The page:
Friday, January 13, 2012

The Straw Man

I've been seen on various social networking feeds of people posting up a particular video being hailed as one of the best videos regarding Christianity in recent months (years?). As of this morning (Jan. 13, 2012), it has over 6.2 million hits since being uploaded three days ago, titled "Why I Hate Religion, But Love Jesus." It's quite a polished performance and aesthetically speaking, well made (in my view anyway). See the video here:



However, there's been some pushback of course on this issue, in a form of blog post (e.g. here) and in another spoken word (though not quite as "polished" as the former):



The problem here lies in the fact that to set up "religion" against "Jesus" is something of a straw man argument. What I mean to say is, its portrayal of "religion" sets up a false relationship between Jesus and "religion" in order to prove its case. Now, I don't think this video proposes anything new with regard to discussions on secularization, Christianity, religion, etc., but just poses the question in a clever way that is meant to help people understand what Christianity is about. The term "religionless Christianity," as far as I know, originates from Dietrich Bonhoeffer and it is something of a popular catchword among some folks, who trumpet this phrase as if it's their personal motto of Christianity. Bonhoeffer wondered the following:

"You would be surprised, and perhaps even worried, by my theological thoughts and the conclusions that they lead to: and this is where I miss you most of all, because I don’t know anyone else with whom I could so well discuss them to have my thinking clarified. What is bothering me incessantly is the question what Christianity really is, or indeed who Christ really is, for us today. The time when people could be told everything by means of words, whether theological or pious, is over, and so is the time of inwardness and conscience – and that means the time of religion in general. We are moving towards a completely religionless time; people as they are now simply cannot be religious any more. Even those who honestly describe themselves as ‘religious’ do not in the least act up to it, and so they presumably mean something quite different by ‘religious.'
Our whole nineteen-hundred-year-old Christian preaching and theology rest on the ‘religious a priori’ of mankind. ‘Christianity’ has always been a form – perhaps the true form – of ‘religion’. But if one day it becomes clear that this a priori does not exist at all, but was a historically conditioned and transient form of human self-expression, and if therefore man becomes radically religionless – and I think that that is already more or less the case (else how is it, for example, that this war, in contrast to all previous ones, is not calling forth any ‘religious’ – what does that mean for ‘Christianity’? It means that the foundation is taken away from the whole of what has up to now been our ‘Christianity’, and that there remain only a few ‘last survivors of the age of chivalry’, or a few intellectually dishonest people, on whom we can descend as ‘religious’. Are they to be the chosen few? Is it on this dubious group of people that we are to pounce in fervour, pique, or indignation, in order to sell them our goods? Are we to fall upon a few unfortunate people in their hour of need and exercise a sort of religious compulsion on them? If we don’t want to do all that, if our final judgment must be that the western form of Christianity, too, was only a preliminary stage to a complete absence of religion, what kind of situation emerges for us, for the church? How can Christ become the Lord of the religionless as well? Are there religionless Christians? If religion is only a garment of Christianity – and even this garment has looked very different at times – then what is a religionless Christianity?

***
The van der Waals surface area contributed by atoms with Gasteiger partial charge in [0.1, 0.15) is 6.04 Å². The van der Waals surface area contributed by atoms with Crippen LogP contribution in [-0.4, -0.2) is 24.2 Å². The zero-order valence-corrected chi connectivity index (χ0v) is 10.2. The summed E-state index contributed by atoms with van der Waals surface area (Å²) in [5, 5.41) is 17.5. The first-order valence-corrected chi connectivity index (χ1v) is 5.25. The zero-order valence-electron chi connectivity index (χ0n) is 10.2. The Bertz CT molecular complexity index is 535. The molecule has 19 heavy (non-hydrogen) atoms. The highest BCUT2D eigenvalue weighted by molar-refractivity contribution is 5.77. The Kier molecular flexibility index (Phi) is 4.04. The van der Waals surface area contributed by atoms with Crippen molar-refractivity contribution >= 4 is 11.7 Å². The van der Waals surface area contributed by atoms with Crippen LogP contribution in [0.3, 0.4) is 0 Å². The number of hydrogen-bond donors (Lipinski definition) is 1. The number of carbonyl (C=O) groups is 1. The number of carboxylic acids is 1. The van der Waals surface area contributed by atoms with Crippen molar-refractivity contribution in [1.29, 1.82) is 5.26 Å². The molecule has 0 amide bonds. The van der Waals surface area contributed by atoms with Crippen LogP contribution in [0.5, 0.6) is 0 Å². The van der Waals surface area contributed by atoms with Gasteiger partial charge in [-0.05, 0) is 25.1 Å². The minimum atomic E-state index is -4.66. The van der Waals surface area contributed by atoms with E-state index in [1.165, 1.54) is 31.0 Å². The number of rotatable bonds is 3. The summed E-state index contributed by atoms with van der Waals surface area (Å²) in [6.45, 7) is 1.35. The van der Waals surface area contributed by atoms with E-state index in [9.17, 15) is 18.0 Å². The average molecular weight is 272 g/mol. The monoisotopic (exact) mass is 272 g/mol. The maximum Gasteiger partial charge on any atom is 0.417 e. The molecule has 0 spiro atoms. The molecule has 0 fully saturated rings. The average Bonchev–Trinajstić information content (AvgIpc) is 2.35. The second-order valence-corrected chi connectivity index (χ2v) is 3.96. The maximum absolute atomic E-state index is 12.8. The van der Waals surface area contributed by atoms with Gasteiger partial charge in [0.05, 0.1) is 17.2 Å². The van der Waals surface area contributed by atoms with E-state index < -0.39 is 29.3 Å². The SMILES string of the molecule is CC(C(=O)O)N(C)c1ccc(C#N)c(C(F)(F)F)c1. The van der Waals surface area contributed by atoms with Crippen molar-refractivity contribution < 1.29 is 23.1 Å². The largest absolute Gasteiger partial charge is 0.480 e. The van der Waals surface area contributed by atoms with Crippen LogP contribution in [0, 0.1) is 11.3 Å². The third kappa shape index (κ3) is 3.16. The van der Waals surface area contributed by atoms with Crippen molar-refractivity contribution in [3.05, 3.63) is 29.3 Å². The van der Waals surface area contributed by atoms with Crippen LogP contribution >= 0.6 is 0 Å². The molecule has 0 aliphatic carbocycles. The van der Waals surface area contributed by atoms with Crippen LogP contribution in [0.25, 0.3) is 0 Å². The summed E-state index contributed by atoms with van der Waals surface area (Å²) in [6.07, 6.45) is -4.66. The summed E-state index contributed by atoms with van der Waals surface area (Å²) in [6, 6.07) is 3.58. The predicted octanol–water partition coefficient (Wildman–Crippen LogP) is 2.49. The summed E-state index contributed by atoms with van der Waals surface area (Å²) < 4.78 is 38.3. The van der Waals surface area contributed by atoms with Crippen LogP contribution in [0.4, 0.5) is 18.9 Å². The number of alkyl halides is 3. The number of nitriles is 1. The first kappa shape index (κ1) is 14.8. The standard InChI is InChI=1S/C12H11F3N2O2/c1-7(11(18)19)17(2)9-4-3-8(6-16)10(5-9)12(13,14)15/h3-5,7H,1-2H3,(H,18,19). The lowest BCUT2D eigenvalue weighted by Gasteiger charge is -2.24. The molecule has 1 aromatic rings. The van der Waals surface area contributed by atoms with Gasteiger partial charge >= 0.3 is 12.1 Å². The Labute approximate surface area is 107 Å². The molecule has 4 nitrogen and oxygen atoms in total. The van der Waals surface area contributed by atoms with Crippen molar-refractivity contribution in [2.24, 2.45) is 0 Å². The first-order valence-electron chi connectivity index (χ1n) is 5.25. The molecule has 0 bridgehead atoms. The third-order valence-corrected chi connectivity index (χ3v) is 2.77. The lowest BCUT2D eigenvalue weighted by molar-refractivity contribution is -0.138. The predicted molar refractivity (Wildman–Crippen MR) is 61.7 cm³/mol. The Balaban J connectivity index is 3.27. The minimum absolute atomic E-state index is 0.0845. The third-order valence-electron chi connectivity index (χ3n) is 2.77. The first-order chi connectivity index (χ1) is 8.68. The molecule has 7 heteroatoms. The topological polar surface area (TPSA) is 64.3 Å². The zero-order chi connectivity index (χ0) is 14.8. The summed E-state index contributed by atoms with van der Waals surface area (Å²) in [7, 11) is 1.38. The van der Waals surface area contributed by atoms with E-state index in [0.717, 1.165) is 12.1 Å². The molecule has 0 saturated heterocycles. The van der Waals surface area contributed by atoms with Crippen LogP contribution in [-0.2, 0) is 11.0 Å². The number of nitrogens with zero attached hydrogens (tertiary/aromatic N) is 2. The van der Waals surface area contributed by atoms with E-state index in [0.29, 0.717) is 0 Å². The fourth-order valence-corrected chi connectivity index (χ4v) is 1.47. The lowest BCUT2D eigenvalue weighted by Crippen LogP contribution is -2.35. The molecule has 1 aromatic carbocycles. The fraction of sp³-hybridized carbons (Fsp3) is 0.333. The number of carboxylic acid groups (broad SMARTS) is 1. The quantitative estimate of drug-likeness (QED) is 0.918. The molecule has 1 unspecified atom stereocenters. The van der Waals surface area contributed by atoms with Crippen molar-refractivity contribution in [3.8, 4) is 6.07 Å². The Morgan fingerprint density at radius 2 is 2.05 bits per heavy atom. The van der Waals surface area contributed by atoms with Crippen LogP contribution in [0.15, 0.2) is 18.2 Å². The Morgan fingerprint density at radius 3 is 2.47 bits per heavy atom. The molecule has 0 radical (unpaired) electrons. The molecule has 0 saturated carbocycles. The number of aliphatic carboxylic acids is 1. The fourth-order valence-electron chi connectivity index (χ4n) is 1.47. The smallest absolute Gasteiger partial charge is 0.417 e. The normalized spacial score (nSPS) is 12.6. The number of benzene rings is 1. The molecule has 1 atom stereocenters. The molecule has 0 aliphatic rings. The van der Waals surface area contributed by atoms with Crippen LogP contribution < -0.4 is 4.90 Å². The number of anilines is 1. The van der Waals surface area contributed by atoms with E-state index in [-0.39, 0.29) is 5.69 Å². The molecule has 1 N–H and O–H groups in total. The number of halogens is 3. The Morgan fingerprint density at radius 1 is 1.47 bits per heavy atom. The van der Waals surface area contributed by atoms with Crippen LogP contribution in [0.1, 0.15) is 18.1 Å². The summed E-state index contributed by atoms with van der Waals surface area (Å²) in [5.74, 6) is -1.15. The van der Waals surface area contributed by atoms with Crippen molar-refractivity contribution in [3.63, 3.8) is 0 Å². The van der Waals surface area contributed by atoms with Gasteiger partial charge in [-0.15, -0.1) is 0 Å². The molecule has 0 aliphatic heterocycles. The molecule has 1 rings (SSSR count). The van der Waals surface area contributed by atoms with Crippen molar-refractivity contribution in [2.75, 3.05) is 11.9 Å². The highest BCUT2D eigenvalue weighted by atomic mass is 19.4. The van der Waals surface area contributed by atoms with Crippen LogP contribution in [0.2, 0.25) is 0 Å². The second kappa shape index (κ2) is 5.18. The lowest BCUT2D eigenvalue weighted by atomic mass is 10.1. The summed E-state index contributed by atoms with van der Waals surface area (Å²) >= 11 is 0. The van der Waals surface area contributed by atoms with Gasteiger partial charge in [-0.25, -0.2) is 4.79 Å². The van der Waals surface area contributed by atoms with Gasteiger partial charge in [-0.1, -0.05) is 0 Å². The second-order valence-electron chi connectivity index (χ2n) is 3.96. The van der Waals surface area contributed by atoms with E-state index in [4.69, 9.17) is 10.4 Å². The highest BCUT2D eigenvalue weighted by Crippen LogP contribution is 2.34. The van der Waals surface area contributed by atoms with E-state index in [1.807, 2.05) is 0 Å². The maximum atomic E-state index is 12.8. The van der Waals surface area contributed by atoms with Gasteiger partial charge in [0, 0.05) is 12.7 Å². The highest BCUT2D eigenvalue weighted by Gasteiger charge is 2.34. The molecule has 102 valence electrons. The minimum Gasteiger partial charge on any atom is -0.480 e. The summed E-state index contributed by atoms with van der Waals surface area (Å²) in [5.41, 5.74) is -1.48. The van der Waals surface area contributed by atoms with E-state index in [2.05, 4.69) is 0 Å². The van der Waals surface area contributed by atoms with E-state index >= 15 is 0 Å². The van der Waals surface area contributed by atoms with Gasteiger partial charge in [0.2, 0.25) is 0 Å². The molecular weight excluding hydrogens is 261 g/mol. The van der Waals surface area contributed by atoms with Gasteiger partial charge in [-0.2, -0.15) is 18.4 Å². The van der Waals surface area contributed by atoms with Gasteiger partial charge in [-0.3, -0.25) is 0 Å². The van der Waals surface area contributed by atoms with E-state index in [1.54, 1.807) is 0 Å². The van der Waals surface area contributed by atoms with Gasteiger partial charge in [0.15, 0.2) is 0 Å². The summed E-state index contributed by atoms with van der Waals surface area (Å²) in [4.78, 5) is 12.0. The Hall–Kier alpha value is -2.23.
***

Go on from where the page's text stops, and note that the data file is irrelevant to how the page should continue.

If I'm not mistaken, Bonhoeffer is writing this within the context of his own perception of the horrors of Nazi Germany that displayed the Church's callousness to the ordeals of the Jews, despite their Christian "religion" or "religiosity." Bonhoeffer is not advocating some type of Jesus vs. religion (i.e. if following the definition put forth by that popular video, "religion" is defined as something like = 'Following a set of do's and dont's a la the Jews'), and isn't this the same man who wrote Nachfolge (Discipleship)? This view of Judaism is overtly polemical and basically ignores what recent scholarship has revealed about its intricacies and diversities. Furthermore, in my view, Bonhoeffer's critique of "religion" seems to be a type of religion which is overly focused on the other-worldly, that does not translate to careful ethics and Christian discipleship on the ground in any given moment.
Additionally, the video does not seem to take seriously even the simplest commands found in the Scriptures and leaves me scratching my head on some of the following questions. What is the function of the OT for Christianity? What is the point of pursuing holiness? Should there even be a moral vision for the Christian community (to take a phrase out of one of my professors' books)? What is this video's implications for supersessionism? Granted the video is not some kind of systematic theology in spoken word form, it still falls far short of I think what the Scriptures portray as robust Christianity. I can understand its popularity (in the twenty some minutes to write this post, the video garnered an extra 500,000 some viewers!) and want to recognize its hope to explicate Christianity in a simple way, but also wished there was more depth in its rhetorical flourish and artistry.

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